Imagine two polygons A and B. A polygon is a set amount of points connected to each other where each point is connected to **exactly** two other points (see picture below). The task is to write the functions **Union** and **Intersection**.

*Union:*

The Union of A and B is defined as the polygon whose area is the union of A's area and B's area, meaning both areas are merged into one (see picture). Functions like A OR B.

*Intersection:*

The Intersection of A and B is defined as the polygon whose area is the intersection of A's area and B's area, meaning the parts that both areas have in common (see picture). Functions like A AND B.

First you have to come up with a good way of representing a polygon. Using a structure for a line (containing two points) and then a class to keep track of all lines could be a good way, since the number of lines in the resulting polygon will most likely vary.

This is not neccessary though, if you don't feel like using C++ that's fine .

The functions should have a declaration similar to this:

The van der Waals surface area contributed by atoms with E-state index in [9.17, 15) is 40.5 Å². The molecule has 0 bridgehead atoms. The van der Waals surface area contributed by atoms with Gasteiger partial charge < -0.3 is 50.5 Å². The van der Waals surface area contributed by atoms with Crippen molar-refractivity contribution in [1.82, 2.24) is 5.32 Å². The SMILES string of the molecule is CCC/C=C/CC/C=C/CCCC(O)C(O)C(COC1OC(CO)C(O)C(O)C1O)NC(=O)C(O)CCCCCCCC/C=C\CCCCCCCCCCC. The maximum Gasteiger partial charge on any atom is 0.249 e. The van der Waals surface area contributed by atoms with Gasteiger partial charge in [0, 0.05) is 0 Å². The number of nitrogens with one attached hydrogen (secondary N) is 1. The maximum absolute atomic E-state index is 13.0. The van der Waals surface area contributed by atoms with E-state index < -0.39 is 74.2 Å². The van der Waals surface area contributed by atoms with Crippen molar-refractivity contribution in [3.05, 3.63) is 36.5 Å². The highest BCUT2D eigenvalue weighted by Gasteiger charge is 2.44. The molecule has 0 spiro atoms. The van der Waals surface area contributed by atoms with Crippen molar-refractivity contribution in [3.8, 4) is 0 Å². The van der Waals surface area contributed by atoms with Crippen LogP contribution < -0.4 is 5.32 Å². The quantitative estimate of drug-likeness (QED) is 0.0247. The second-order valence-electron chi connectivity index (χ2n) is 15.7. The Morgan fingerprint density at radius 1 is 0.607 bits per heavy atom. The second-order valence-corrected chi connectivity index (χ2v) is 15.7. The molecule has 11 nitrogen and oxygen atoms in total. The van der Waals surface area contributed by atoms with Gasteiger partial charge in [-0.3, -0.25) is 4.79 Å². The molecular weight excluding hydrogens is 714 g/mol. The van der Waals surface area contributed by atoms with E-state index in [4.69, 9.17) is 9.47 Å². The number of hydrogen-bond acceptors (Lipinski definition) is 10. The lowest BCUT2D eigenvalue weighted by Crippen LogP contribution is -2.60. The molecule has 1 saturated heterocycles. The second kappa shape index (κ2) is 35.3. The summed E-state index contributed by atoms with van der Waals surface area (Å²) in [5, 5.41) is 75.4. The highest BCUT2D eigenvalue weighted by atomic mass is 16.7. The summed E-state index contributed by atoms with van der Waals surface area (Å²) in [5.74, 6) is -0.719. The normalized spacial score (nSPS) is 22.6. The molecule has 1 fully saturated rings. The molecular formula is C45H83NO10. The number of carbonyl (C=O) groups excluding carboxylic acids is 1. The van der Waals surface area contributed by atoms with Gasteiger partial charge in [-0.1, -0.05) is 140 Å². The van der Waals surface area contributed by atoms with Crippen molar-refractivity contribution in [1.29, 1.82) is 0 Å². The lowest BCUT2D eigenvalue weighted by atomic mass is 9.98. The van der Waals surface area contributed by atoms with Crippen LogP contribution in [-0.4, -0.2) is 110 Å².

Code:

void PolygonUnion(POLYGON* PolyA, POLYGON* PolyB, POLYGON* PolyResult);
void PolygonIntersection(POLYGON* PolyA, POLYGON* PolyB, POLYGON* PolyResult);

You pass the adress of the two polygons A and B and the adress of a polygon where the result will be stored when done.

Note that empty polygons (intersections of polygons that doesn't intersect) and multiple polygons (unions of polygons that doesn't intersect) are also valid solutions.

The functions should be able to handle convex polygons, but it's a plus if it can also handle concave polygons.

*Convex:*

A convex polygon is a polygon where every point can "see" all other nodes. This means there are no lines that block their "sight". See the picture below and hopefully you'll understand.

*Concave:*

The opposite of a convex polygon.

If you feel like doing some extra, you could also write additional functions like the **Symmetric difference** (functions like A XOR B) or the **Relative Complement** (Functions like A AND NOT B).